Mining kids’ original thoughts as a source of entertainment has a long and cute history, from Johnny Carson’s reading of school-age kids’ letters on the Tonight Show in the 1970s and Rosie O’Donnell sharing children’s jokes on her 1990s talk show, to Jimmy Kimmel featuring kids in video bits and, of course, the ongoing series Kids Say the Darndest Things and Kids React.
But with Recess Therapy — the runaway-hit Instagram series that asks kids on the street to weigh in on topics from superheroes to climate change —creator, host and producer Julian Shapiro-Barnum is looking to shift from that groundwork.
“I use it kind of as a counter text [to the] vetted kids who have gone through probably a couple rounds of interviews,” he tells Yahoo Life. “I've always found what makes Recess Therapy special is that it can be any kid — no studio … [or] casting call or anything. It’s really just the kids walking around Brooklyn.” And unlike some of the historic ways of approaching kids and their humor, he adds, “I try to meet them exactly where they're at and, like, feel like a peer with them a little bit.”
JULIAN SHAPIRO-BARNUM: Do you have New Year's resolutions?
JULIAN SHAPIRO-BARNUM: What are they?
- Playing more instruments, be taller.
JULIAN SHAPIRO-BARNUM: Does being short hold you back?
- Not at all.
JULIAN SHAPIRO-BARNUM: "Recess Therapy" is an on the street kids interview show where I walk around and ask kids questions about things that I'm kind of wondering about and dealing with in the world. And through that hear their hilarious, cathartic and beautiful responses.
- I want to be a good adult that understands kids.
JULIAN SHAPIRO-BARNUM: We've covered things from climate change to aliens to magic to sexuality to gender to superpowers. We cover it all.
Do you believe in aliens?
JULIAN SHAPIRO-BARNUM: How many do you think there are?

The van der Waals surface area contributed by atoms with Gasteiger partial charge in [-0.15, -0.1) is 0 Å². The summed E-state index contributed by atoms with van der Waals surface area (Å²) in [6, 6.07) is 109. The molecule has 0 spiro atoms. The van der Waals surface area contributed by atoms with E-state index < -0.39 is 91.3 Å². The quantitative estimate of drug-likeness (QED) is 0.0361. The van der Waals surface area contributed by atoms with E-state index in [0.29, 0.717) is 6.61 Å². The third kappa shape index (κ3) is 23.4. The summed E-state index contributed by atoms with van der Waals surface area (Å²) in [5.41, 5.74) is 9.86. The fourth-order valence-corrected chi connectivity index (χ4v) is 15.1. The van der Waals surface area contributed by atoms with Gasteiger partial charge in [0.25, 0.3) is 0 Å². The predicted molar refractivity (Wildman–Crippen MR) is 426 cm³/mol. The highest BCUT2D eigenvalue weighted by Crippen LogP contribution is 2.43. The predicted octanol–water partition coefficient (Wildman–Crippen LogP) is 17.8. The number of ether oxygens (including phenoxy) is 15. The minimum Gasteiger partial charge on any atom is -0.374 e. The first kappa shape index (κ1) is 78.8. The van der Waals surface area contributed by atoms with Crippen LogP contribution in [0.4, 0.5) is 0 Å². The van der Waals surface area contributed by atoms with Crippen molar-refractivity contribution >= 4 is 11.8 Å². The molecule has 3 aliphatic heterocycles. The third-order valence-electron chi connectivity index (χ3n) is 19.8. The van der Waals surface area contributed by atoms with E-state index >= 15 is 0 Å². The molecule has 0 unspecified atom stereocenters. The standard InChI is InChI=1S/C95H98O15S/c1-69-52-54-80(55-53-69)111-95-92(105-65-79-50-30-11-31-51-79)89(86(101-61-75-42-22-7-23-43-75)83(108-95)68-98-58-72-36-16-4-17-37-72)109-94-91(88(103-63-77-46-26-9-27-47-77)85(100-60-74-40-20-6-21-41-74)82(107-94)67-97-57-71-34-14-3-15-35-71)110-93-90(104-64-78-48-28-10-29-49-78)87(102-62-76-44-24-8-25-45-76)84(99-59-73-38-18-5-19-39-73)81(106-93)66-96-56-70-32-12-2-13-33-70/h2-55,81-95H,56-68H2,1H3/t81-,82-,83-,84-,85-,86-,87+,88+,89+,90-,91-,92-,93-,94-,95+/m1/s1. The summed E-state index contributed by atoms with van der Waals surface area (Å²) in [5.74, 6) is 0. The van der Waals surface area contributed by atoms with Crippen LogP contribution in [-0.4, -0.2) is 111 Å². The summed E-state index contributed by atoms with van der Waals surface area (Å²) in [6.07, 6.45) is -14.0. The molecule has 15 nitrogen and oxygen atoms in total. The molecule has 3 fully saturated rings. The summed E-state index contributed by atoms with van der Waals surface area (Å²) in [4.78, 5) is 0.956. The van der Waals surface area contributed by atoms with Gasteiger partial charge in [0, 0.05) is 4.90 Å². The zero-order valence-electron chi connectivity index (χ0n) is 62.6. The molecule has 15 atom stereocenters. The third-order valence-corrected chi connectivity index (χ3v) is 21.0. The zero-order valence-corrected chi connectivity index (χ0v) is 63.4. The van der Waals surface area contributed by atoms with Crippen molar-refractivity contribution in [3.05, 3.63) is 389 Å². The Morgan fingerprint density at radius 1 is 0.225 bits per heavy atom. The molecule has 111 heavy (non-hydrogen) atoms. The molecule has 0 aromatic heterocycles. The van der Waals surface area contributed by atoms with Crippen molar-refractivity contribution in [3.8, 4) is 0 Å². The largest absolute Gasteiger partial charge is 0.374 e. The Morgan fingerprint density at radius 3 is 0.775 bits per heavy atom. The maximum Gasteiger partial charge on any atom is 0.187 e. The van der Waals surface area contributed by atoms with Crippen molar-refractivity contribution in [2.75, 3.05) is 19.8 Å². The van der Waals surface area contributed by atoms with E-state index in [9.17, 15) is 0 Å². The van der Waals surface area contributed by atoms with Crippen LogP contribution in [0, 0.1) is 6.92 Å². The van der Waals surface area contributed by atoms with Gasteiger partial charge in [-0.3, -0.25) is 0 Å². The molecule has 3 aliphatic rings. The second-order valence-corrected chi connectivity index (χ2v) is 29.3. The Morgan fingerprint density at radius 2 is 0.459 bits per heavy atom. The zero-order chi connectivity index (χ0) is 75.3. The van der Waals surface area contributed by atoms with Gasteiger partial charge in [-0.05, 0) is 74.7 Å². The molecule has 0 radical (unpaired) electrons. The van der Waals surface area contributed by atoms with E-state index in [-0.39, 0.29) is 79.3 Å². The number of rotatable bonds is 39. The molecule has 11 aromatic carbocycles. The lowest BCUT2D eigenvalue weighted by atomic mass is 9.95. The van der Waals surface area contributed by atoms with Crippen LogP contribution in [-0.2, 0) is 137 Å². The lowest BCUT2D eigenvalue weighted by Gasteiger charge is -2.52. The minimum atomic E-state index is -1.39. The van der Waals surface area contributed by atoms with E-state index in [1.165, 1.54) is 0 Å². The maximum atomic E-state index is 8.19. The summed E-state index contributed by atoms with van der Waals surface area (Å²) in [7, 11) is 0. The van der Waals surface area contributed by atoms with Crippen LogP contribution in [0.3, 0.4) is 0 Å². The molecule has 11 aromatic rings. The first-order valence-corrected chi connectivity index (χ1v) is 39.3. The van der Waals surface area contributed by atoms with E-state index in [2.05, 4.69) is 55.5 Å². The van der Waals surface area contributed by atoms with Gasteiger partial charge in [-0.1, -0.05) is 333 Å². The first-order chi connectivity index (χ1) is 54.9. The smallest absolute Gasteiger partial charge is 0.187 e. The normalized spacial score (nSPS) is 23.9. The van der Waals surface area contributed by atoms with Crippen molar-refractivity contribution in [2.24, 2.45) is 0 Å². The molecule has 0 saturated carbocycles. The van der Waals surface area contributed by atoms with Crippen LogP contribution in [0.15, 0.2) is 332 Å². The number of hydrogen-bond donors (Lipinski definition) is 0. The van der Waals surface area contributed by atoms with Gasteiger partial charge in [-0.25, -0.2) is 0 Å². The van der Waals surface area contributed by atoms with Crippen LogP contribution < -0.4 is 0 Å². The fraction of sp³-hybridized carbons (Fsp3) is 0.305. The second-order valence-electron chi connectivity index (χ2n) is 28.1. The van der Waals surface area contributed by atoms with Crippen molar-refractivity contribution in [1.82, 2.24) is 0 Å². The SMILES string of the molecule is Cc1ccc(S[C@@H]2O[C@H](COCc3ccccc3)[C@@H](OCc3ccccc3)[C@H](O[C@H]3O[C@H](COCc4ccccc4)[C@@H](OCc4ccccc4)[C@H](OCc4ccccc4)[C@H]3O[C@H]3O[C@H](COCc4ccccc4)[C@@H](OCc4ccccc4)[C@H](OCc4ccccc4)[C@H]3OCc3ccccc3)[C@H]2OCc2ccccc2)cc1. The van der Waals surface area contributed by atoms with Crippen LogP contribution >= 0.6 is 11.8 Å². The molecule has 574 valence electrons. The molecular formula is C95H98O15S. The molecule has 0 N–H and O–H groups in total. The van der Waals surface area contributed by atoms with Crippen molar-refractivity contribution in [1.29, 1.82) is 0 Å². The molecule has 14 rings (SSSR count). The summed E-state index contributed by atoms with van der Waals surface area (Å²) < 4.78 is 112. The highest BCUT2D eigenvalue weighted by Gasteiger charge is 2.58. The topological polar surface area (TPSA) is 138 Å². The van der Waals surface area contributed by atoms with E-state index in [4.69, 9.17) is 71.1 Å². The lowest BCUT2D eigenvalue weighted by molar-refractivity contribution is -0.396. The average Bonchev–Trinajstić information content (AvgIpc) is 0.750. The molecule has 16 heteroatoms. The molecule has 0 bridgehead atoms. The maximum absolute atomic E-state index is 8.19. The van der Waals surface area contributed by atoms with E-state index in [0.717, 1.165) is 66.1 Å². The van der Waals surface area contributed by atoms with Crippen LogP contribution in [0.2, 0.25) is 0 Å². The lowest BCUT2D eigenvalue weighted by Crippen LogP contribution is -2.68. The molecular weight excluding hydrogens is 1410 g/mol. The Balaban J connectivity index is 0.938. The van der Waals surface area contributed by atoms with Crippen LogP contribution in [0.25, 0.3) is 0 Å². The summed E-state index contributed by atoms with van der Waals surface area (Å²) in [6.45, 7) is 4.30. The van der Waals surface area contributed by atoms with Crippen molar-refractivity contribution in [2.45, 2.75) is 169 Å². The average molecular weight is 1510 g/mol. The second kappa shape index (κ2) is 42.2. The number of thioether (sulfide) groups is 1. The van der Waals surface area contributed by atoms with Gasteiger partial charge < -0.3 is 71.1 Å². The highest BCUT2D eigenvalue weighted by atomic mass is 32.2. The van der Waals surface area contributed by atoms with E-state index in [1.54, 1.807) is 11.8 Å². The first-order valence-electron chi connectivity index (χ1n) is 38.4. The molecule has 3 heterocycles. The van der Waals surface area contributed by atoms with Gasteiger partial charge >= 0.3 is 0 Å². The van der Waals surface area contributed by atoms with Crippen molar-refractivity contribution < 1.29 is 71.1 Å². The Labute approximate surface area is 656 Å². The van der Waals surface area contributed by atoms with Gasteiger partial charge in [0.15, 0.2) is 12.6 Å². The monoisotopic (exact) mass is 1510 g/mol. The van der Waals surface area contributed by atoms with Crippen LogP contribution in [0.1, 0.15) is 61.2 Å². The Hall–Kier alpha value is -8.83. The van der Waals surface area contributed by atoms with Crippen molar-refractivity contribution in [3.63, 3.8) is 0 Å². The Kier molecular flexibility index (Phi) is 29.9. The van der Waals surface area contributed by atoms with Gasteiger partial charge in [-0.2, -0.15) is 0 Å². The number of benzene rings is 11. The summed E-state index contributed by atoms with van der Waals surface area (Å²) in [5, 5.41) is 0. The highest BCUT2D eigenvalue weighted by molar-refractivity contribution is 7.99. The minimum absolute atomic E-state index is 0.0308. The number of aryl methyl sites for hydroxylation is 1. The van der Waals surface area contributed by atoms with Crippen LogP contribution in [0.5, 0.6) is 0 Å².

JULIAN SHAPIRO-BARNUM: Just one?
What would you say the meaning of life is?
JULIAN SHAPIRO-BARNUM: I have three moms and two dads. The one thing that I can point out that I think directly connects to "Recess Therapy" is that I, as a kid, was very much treated kind of older by them. I felt like they really respected me in a way that I try to do that with the kids. I try to meet them exactly where they're at and feel like a peer with them a little bit.
What do you think the future is going to be like?
- Just the unending fear.
JULIAN SHAPIRO-BARNUM: Well, I'm with you there, OK? Solidarity. I get very nervous sometimes to talk to kids about something like death. I was really surprised that all the parents were OK with it.
What do you think happens after you die?
- You're just waiting in like this infinite dark space and you can't just do anything and you're just there.
JULIAN SHAPIRO-BARNUM: Like a DMV?
JULIAN SHAPIRO-BARNUM: I think "Recess Therapy" is positive but not dishonest. We don't hide that there is, like, ugliness in the world and that, like, kids are grappling with these issues. These are the young folks and they're thinking and, like, giving us hope for the future, maybe.